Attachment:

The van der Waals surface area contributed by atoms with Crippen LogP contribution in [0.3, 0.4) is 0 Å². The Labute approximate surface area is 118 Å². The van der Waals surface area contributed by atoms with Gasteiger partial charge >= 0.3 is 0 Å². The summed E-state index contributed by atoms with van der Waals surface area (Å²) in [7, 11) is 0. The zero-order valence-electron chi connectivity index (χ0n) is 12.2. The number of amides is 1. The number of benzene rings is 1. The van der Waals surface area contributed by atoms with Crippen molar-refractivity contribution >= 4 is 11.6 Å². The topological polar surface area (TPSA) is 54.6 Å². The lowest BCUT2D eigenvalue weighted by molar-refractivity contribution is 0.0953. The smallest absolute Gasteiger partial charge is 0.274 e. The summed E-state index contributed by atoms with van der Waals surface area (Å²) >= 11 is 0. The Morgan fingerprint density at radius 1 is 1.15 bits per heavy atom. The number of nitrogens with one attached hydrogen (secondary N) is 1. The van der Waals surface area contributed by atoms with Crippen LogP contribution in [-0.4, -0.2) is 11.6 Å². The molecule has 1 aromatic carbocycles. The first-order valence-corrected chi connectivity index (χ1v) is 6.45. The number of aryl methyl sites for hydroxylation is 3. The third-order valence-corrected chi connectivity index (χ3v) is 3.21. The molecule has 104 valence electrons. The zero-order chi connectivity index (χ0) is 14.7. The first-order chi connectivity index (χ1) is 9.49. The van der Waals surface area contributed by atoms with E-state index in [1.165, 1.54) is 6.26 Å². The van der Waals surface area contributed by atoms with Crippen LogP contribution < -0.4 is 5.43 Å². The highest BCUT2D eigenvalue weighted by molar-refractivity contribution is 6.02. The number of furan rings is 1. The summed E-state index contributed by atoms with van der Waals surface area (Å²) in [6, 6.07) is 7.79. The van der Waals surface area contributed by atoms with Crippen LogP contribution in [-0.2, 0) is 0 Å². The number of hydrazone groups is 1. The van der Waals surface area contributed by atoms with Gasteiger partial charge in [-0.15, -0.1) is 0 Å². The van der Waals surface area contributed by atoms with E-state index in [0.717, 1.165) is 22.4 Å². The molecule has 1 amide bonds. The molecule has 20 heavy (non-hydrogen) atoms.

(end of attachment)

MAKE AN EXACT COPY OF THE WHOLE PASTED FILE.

The van der Waals surface area contributed by atoms with Crippen LogP contribution in [0.3, 0.4) is 0 Å². The Labute approximate surface area is 118 Å². The van der Waals surface area contributed by atoms with Gasteiger partial charge >= 0.3 is 0 Å². The summed E-state index contributed by atoms with van der Waals surface area (Å²) in [7, 11) is 0. The zero-order valence-electron chi connectivity index (χ0n) is 12.2. The number of amides is 1. The number of benzene rings is 1. The van der Waals surface area contributed by atoms with Crippen molar-refractivity contribution >= 4 is 11.6 Å². The topological polar surface area (TPSA) is 54.6 Å². The lowest BCUT2D eigenvalue weighted by molar-refractivity contribution is 0.0953. The smallest absolute Gasteiger partial charge is 0.274 e. The summed E-state index contributed by atoms with van der Waals surface area (Å²) >= 11 is 0. The Morgan fingerprint density at radius 1 is 1.15 bits per heavy atom. The number of nitrogens with one attached hydrogen (secondary N) is 1. The van der Waals surface area contributed by atoms with Crippen LogP contribution in [-0.4, -0.2) is 11.6 Å². The molecule has 1 aromatic carbocycles. The first-order valence-corrected chi connectivity index (χ1v) is 6.45. The number of aryl methyl sites for hydroxylation is 3. The third-order valence-corrected chi connectivity index (χ3v) is 3.21. The molecule has 104 valence electrons. The zero-order chi connectivity index (χ0) is 14.7. The first-order chi connectivity index (χ1) is 9.49. The van der Waals surface area contributed by atoms with E-state index in [1.165, 1.54) is 6.26 Å². The van der Waals surface area contributed by atoms with Crippen LogP contribution < -0.4 is 5.43 Å². The highest BCUT2D eigenvalue weighted by molar-refractivity contribution is 6.02. The number of furan rings is 1. The summed E-state index contributed by atoms with van der Waals surface area (Å²) in [6, 6.07) is 7.79. The van der Waals surface area contributed by atoms with Crippen LogP contribution in [-0.2, 0) is 0 Å². The number of hydrazone groups is 1. The van der Waals surface area contributed by atoms with Gasteiger partial charge in [-0.15, -0.1) is 0 Å². The van der Waals surface area contributed by atoms with E-state index in [0.717, 1.165) is 22.4 Å². The molecule has 1 amide bonds. The molecule has 20 heavy (non-hydrogen) atoms.